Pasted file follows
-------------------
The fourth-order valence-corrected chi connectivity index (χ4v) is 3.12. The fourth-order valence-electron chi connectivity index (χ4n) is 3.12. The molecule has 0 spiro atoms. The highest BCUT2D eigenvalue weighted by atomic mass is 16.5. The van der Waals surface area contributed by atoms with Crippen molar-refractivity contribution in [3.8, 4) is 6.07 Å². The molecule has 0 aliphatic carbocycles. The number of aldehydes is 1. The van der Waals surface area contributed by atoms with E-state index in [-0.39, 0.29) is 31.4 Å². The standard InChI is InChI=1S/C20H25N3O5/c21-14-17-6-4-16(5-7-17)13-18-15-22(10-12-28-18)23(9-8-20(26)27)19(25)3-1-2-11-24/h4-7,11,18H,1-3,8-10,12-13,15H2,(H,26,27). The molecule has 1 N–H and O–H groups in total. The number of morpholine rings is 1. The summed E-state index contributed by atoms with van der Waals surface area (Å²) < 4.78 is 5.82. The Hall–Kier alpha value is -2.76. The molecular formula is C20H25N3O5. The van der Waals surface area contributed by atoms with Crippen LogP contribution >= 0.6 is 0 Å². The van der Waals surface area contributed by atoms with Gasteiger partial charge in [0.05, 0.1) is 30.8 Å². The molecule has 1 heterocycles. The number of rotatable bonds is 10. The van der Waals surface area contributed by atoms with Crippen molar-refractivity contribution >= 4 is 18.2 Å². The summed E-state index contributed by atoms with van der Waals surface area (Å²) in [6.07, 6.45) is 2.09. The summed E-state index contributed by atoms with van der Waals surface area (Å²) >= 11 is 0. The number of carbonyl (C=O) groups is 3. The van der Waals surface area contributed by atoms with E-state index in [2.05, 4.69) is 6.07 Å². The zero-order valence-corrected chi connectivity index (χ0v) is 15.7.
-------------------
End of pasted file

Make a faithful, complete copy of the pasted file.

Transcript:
The fourth-order valence-corrected chi connectivity index (χ4v) is 3.12. The fourth-order valence-electron chi connectivity index (χ4n) is 3.12. The molecule has 0 spiro atoms. The highest BCUT2D eigenvalue weighted by atomic mass is 16.5. The van der Waals surface area contributed by atoms with Crippen molar-refractivity contribution in [3.8, 4) is 6.07 Å². The molecule has 0 aliphatic carbocycles. The number of aldehydes is 1. The van der Waals surface area contributed by atoms with E-state index in [-0.39, 0.29) is 31.4 Å². The standard InChI is InChI=1S/C20H25N3O5/c21-14-17-6-4-16(5-7-17)13-18-15-22(10-12-28-18)23(9-8-20(26)27)19(25)3-1-2-11-24/h4-7,11,18H,1-3,8-10,12-13,15H2,(H,26,27). The molecule has 1 N–H and O–H groups in total. The number of morpholine rings is 1. The summed E-state index contributed by atoms with van der Waals surface area (Å²) < 4.78 is 5.82. The Hall–Kier alpha value is -2.76. The molecular formula is C20H25N3O5. The van der Waals surface area contributed by atoms with Crippen LogP contribution >= 0.6 is 0 Å². The van der Waals surface area contributed by atoms with Gasteiger partial charge in [0.05, 0.1) is 30.8 Å². The molecule has 1 heterocycles. The number of rotatable bonds is 10. The van der Waals surface area contributed by atoms with Crippen molar-refractivity contribution >= 4 is 18.2 Å². The summed E-state index contributed by atoms with van der Waals surface area (Å²) in [6.07, 6.45) is 2.09. The summed E-state index contributed by atoms with van der Waals surface area (Å²) >= 11 is 0. The number of carbonyl (C=O) groups is 3. The van der Waals surface area contributed by atoms with E-state index in [2.05, 4.69) is 6.07 Å². The zero-order valence-corrected chi connectivity index (χ0v) is 15.7.